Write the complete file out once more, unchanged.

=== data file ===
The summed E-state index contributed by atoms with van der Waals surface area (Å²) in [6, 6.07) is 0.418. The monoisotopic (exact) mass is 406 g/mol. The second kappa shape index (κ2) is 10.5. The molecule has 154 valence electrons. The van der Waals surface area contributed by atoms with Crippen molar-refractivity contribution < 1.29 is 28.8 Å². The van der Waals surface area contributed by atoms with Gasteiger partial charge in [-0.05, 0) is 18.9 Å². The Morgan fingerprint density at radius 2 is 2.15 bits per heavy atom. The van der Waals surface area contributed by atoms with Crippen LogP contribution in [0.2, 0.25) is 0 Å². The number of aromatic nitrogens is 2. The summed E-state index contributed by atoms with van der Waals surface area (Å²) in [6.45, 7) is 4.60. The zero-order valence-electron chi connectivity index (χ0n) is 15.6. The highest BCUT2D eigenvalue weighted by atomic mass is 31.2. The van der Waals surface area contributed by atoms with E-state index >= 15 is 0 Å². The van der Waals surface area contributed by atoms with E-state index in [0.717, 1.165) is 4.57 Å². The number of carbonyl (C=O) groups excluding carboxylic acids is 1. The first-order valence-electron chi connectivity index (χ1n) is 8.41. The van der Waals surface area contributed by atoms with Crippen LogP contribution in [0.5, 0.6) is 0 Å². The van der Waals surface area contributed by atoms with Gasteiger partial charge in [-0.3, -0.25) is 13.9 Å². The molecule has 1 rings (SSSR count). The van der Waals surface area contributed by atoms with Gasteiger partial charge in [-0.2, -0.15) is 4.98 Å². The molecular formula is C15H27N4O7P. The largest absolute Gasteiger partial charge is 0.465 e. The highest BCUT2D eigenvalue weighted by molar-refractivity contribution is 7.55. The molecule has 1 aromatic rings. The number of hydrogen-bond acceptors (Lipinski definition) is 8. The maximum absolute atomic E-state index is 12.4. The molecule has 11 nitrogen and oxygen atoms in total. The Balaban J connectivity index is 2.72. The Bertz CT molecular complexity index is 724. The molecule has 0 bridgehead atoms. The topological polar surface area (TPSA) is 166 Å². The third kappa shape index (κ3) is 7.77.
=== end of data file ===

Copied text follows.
The summed E-state index contributed by atoms with van der Waals surface area (Å²) in [6, 6.07) is 0.418. The monoisotopic (exact) mass is 406 g/mol. The second kappa shape index (κ2) is 10.5. The molecule has 154 valence electrons. The van der Waals surface area contributed by atoms with Crippen molar-refractivity contribution < 1.29 is 28.8 Å². The van der Waals surface area contributed by atoms with Gasteiger partial charge in [-0.05, 0) is 18.9 Å². The Morgan fingerprint density at radius 2 is 2.15 bits per heavy atom. The van der Waals surface area contributed by atoms with Crippen LogP contribution in [0.2, 0.25) is 0 Å². The number of aromatic nitrogens is 2. The summed E-state index contributed by atoms with van der Waals surface area (Å²) in [6.45, 7) is 4.60. The zero-order valence-electron chi connectivity index (χ0n) is 15.6. The highest BCUT2D eigenvalue weighted by atomic mass is 31.2. The van der Waals surface area contributed by atoms with E-state index >= 15 is 0 Å². The van der Waals surface area contributed by atoms with E-state index in [0.717, 1.165) is 4.57 Å². The number of carbonyl (C=O) groups excluding carboxylic acids is 1. The first-order valence-electron chi connectivity index (χ1n) is 8.41. The van der Waals surface area contributed by atoms with Crippen LogP contribution in [0.5, 0.6) is 0 Å². The van der Waals surface area contributed by atoms with Gasteiger partial charge in [-0.3, -0.25) is 13.9 Å². The molecule has 1 rings (SSSR count). The van der Waals surface area contributed by atoms with Gasteiger partial charge in [-0.2, -0.15) is 4.98 Å². The molecular formula is C15H27N4O7P. The largest absolute Gasteiger partial charge is 0.465 e. The highest BCUT2D eigenvalue weighted by molar-refractivity contribution is 7.55. The molecule has 1 aromatic rings. The number of hydrogen-bond acceptors (Lipinski definition) is 8. The maximum absolute atomic E-state index is 12.4. The molecule has 11 nitrogen and oxygen atoms in total. The Balaban J connectivity index is 2.72. The Bertz CT molecular complexity index is 724. The molecule has 0 bridgehead atoms. The topological polar surface area (TPSA) is 166 Å². The third kappa shape index (κ3) is 7.77.